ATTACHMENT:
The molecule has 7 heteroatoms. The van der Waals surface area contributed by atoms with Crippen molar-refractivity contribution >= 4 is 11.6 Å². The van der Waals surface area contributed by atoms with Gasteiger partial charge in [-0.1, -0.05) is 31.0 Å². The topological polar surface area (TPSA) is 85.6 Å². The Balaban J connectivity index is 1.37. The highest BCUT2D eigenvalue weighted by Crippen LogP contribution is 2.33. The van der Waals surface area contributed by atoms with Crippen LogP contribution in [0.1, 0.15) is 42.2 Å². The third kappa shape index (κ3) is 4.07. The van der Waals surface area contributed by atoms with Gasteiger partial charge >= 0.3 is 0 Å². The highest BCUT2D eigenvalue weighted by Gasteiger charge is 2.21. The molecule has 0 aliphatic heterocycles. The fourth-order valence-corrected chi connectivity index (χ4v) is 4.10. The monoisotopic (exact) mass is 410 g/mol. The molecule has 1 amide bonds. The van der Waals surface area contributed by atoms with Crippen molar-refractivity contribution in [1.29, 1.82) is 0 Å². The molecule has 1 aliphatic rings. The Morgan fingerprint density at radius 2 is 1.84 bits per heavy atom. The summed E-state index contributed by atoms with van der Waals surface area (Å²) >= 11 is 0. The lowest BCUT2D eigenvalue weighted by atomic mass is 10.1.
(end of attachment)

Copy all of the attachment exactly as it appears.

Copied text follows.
The molecule has 7 heteroatoms. The van der Waals surface area contributed by atoms with Crippen molar-refractivity contribution >= 4 is 11.6 Å². The van der Waals surface area contributed by atoms with Gasteiger partial charge in [-0.1, -0.05) is 31.0 Å². The topological polar surface area (TPSA) is 85.6 Å². The Balaban J connectivity index is 1.37. The highest BCUT2D eigenvalue weighted by Crippen LogP contribution is 2.33. The van der Waals surface area contributed by atoms with Crippen LogP contribution in [0.1, 0.15) is 42.2 Å². The third kappa shape index (κ3) is 4.07. The van der Waals surface area contributed by atoms with Gasteiger partial charge >= 0.3 is 0 Å². The highest BCUT2D eigenvalue weighted by Gasteiger charge is 2.21. The molecule has 0 aliphatic heterocycles. The fourth-order valence-corrected chi connectivity index (χ4v) is 4.10. The monoisotopic (exact) mass is 410 g/mol. The molecule has 1 amide bonds. The van der Waals surface area contributed by atoms with Crippen molar-refractivity contribution in [1.29, 1.82) is 0 Å². The molecule has 1 aliphatic rings. The Morgan fingerprint density at radius 2 is 1.84 bits per heavy atom. The summed E-state index contributed by atoms with van der Waals surface area (Å²) >= 11 is 0. The lowest BCUT2D eigenvalue weighted by atomic mass is 10.1.